- In the final season of Buffy the Vampire Slayer, Big Bad The First, who's basically pure, unconcentrated evil, is taunting Buffy during a battle. The First starts quoting Slayer lore about "one girl to stand alone against evil." "There's that word again. Alone," says The First. The First goes on to mock Buffy for always being alone as the Slayer and never being able to fully connect with anyone. This gives Buffy an idea. Sick of being the lone Slayer, she cooks up a plan with Willow. Before the final battle, Willow uses her magic to turn all of the potential Slayers in the WORLD into full Slayers, complete with all of Buffy's powers. Needless to say, this newly formed army of Slayers makes quick work of the First's army of prehistoric vamps in the final battle. Man, Joss Whedon seems to really love this trope!
- The First also dug up the Scythe that allowed Buffy to execute this plan in an attempt to use it for itself, and then revealed the location of said Scythe by luring Buffy into an ambush where it was held (rather than, say, any other location in Sunnydale). The First basically spent the last 5 episodes of the series juggling multiple Idiot Balls in order to make its eventual defeat remotely plausible.
- Chalk it up to Caleb being enough of a Card-Carrying Villain to lure Buffy into an ambush with "I have something of yours" so that he can get in extra Evil Gloating about this being true and her being unable to recover it.
- Also used in season 3, where the Mayor's attempt to clean up loose ends by having a volcanologist who could give the Scoobies useful information killed backfires by leading them right to that information. Being a Joss Whedon show, this is Lampshaded, with said lampshade hanging immediately mocked as such.
Wesley: Ah. By attempting to keep a valuable clue from us, the Mayor may have inadvertently led us right to it.
Buffy: What page are you on, Wes? 'Cause we already got there.
- Later in the same episode, Faith poisons Angel to keep him out of the fight and keep Buffy distracted looking for a cure. Ends up backfiring as the cure turns out to be Faith's blood. And considering how they kill the mayor, if Faith hadn't poisoned Angel Buffy wouldn't have been able to lure the mayor into the trap. Joss really, really, really, really, loves this trope.
- Another season 3 example. Faith (before Face-Heel Turn) lures an ancient vampire and his gang to Sunnydale. Buffy fights and stakes the vampire twice, to no avail. The vampire taunts her, saying that she'll need a bigger stake. This gives Faith the idea of picking up a wooden pillar and using it as a bigger stake, successfully dusting the vampire
- In the LOST Season Six Finale, it turns out that the Big Bad's centuries-long Gambit Roulette worked exactly as planned except it also completely stripped him of all his powers and enabled Jack to beat him to death and toss him off a cliff. Also, his murder of Sayid, Jin, and Sun gives the others the Heroic Resolve to kill him instead of simply leaving him on the island like they had planned, leading to the above success of his plan.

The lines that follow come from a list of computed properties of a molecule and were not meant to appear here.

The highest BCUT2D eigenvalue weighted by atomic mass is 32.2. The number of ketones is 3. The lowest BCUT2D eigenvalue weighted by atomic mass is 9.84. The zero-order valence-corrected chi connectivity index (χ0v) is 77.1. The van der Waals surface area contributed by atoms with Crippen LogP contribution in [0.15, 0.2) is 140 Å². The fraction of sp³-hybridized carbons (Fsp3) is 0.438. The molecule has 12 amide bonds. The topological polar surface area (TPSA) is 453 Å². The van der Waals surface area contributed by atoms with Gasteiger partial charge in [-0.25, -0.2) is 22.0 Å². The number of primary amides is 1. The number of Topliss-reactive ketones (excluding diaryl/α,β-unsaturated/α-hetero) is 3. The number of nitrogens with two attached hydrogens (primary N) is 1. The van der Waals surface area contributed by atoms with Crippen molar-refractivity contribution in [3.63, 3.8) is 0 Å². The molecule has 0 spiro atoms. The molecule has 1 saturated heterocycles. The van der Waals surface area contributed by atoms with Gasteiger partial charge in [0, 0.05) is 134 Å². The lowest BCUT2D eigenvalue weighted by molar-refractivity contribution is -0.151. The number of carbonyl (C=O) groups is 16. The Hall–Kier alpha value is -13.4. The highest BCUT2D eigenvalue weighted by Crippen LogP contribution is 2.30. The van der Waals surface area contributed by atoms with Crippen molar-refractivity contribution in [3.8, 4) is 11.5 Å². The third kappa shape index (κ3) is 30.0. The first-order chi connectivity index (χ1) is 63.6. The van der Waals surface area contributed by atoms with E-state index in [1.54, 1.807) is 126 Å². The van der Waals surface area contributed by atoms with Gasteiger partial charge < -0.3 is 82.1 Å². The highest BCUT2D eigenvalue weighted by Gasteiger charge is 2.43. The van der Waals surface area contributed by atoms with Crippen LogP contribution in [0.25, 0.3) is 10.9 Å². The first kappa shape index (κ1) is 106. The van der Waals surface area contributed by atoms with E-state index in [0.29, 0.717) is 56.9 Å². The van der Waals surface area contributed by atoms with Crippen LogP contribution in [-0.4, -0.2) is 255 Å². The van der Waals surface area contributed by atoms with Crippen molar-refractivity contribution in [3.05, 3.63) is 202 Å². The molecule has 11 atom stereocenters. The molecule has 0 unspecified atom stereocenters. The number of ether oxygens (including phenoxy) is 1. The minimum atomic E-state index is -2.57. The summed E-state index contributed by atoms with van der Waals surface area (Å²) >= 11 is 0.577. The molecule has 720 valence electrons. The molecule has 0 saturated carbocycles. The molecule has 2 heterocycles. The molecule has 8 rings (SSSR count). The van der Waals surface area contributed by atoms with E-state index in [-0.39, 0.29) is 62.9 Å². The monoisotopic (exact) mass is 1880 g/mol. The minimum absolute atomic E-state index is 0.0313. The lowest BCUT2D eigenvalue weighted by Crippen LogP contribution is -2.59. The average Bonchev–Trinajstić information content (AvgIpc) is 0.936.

- In Once Upon a Time, if Regina had not been completely hellbent on running Emma out of town, she would have left completely of her own volition.
- Up to Eleven in the Season 1 Finale where Regina bakes a turnover with a poisoned apple to put Emma under the sleeping curse. To get the poison apple she makes a deal with Jefferson. Henry winds up eating the eat turnover and being in a coma, and this leads to Emma breaking the curse!. She also reneges on her agreement to erase Jefferson's memory of his fairytale life, causing him retaliate by releasing Belle and sending her to Mr Gold.
- The candle Cora had given Snow allowed Snow to kill her and save Rumple's life. Also, she wanted to "turn Snow White's heart black as coal" for revenge against Snow's mother. She would succeed but it comes back to bite her hard.
- In Star Trek: Enterprise, the Romulans attempted to disrupt possible peace between the Andorians and Tellarites by using an advanced holoship which could disguise itself as any other ship to attack both sides. Because one of the Andorian ships they attacked happened to belong to Shran, a friend of Archer, Starfleet got involved and the ensuing mess resulted in the beginning of the Federation, their greatest foe for centuries to come. They really dropped the ball on that one.
- In Star Trek: Deep Space Nine Damar has become an ineffective alcoholic. Weyoun's constant hectoring, debasement and reminding him of how powerless he is enrages him into a Heel-Face Turn where he swears off alcohol, frees two federation officers and leads the resistance that eventually throws off the dominion. Nice job Weyoun!